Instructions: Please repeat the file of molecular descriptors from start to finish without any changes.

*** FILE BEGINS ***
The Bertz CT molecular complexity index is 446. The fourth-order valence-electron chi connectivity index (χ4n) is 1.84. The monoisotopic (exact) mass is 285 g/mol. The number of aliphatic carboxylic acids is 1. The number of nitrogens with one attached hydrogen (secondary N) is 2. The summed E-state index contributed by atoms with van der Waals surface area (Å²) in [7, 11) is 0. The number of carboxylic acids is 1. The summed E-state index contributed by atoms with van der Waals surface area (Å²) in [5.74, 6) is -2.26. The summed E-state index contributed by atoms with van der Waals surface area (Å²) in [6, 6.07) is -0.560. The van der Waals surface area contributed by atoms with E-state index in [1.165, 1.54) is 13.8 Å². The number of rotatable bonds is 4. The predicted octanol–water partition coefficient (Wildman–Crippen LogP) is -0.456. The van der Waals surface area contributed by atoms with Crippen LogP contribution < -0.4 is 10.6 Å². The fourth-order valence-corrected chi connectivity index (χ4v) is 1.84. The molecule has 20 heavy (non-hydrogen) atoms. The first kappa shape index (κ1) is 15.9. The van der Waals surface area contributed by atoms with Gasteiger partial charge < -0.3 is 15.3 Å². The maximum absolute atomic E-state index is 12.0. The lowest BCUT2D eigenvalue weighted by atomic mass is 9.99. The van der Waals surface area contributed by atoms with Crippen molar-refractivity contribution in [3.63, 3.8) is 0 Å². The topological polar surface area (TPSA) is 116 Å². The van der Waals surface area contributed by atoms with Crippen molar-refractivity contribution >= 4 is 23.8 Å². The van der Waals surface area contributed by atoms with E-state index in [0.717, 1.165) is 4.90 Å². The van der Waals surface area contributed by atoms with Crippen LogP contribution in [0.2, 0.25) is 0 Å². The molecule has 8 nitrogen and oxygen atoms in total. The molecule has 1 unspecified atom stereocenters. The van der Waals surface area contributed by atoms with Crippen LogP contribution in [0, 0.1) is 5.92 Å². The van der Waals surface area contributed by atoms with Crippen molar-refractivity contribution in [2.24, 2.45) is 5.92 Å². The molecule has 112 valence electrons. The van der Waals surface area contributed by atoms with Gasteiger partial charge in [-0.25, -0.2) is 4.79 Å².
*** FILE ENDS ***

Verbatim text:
The Bertz CT molecular complexity index is 446. The fourth-order valence-electron chi connectivity index (χ4n) is 1.84. The monoisotopic (exact) mass is 285 g/mol. The number of aliphatic carboxylic acids is 1. The number of nitrogens with one attached hydrogen (secondary N) is 2. The summed E-state index contributed by atoms with van der Waals surface area (Å²) in [7, 11) is 0. The number of carboxylic acids is 1. The summed E-state index contributed by atoms with van der Waals surface area (Å²) in [5.74, 6) is -2.26. The summed E-state index contributed by atoms with van der Waals surface area (Å²) in [6, 6.07) is -0.560. The van der Waals surface area contributed by atoms with E-state index in [1.165, 1.54) is 13.8 Å². The number of rotatable bonds is 4. The predicted octanol–water partition coefficient (Wildman–Crippen LogP) is -0.456. The van der Waals surface area contributed by atoms with Crippen LogP contribution < -0.4 is 10.6 Å². The fourth-order valence-corrected chi connectivity index (χ4v) is 1.84. The molecule has 20 heavy (non-hydrogen) atoms. The first kappa shape index (κ1) is 15.9. The van der Waals surface area contributed by atoms with Gasteiger partial charge < -0.3 is 15.3 Å². The maximum absolute atomic E-state index is 12.0. The lowest BCUT2D eigenvalue weighted by atomic mass is 9.99. The van der Waals surface area contributed by atoms with Crippen molar-refractivity contribution in [3.63, 3.8) is 0 Å². The topological polar surface area (TPSA) is 116 Å². The van der Waals surface area contributed by atoms with Crippen molar-refractivity contribution >= 4 is 23.8 Å². The van der Waals surface area contributed by atoms with E-state index in [0.717, 1.165) is 4.90 Å². The van der Waals surface area contributed by atoms with Crippen LogP contribution in [0.2, 0.25) is 0 Å². The molecule has 8 nitrogen and oxygen atoms in total. The molecule has 1 unspecified atom stereocenters. The van der Waals surface area contributed by atoms with Crippen LogP contribution in [0, 0.1) is 5.92 Å². The van der Waals surface area contributed by atoms with Crippen molar-refractivity contribution in [2.24, 2.45) is 5.92 Å². The molecule has 112 valence electrons. The van der Waals surface area contributed by atoms with Gasteiger partial charge in [-0.25, -0.2) is 4.79 Å².